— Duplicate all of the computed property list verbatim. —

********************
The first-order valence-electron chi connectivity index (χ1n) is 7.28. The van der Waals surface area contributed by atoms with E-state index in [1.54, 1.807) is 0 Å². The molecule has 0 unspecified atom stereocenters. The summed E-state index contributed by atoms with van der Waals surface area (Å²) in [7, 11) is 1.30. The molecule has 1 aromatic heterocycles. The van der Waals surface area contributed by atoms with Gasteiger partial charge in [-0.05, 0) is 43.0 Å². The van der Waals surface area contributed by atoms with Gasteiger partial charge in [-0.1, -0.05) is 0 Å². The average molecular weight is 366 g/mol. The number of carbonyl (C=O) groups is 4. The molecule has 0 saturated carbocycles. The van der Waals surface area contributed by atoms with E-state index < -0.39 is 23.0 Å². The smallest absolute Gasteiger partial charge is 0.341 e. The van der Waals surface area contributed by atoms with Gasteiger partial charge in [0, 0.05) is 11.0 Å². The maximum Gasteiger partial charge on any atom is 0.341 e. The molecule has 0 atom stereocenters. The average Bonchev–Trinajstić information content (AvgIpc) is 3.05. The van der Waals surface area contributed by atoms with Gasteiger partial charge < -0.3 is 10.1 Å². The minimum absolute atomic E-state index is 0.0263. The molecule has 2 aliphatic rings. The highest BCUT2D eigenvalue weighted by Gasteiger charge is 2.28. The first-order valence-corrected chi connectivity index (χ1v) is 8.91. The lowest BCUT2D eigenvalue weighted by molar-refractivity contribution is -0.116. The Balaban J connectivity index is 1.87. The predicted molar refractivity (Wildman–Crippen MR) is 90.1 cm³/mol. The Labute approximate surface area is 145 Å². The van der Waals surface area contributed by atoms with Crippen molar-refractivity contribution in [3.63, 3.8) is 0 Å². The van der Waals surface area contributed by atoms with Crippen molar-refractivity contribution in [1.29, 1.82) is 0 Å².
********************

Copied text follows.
The first-order valence-electron chi connectivity index (χ1n) is 7.28. The van der Waals surface area contributed by atoms with E-state index in [1.54, 1.807) is 0 Å². The molecule has 0 unspecified atom stereocenters. The summed E-state index contributed by atoms with van der Waals surface area (Å²) in [7, 11) is 1.30. The molecule has 1 aromatic heterocycles. The van der Waals surface area contributed by atoms with Gasteiger partial charge in [-0.05, 0) is 43.0 Å². The van der Waals surface area contributed by atoms with Gasteiger partial charge in [-0.1, -0.05) is 0 Å². The average molecular weight is 366 g/mol. The number of carbonyl (C=O) groups is 4. The molecule has 0 saturated carbocycles. The van der Waals surface area contributed by atoms with E-state index < -0.39 is 23.0 Å². The smallest absolute Gasteiger partial charge is 0.341 e. The van der Waals surface area contributed by atoms with Gasteiger partial charge in [0, 0.05) is 11.0 Å². The maximum Gasteiger partial charge on any atom is 0.341 e. The molecule has 0 atom stereocenters. The average Bonchev–Trinajstić information content (AvgIpc) is 3.05. The van der Waals surface area contributed by atoms with Gasteiger partial charge < -0.3 is 10.1 Å². The minimum absolute atomic E-state index is 0.0263. The molecule has 2 aliphatic rings. The highest BCUT2D eigenvalue weighted by Gasteiger charge is 2.28. The first-order valence-corrected chi connectivity index (χ1v) is 8.91. The lowest BCUT2D eigenvalue weighted by molar-refractivity contribution is -0.116. The Balaban J connectivity index is 1.87. The predicted molar refractivity (Wildman–Crippen MR) is 90.1 cm³/mol. The Labute approximate surface area is 145 Å². The van der Waals surface area contributed by atoms with Crippen molar-refractivity contribution in [3.63, 3.8) is 0 Å². The van der Waals surface area contributed by atoms with Crippen molar-refractivity contribution in [1.29, 1.82) is 0 Å².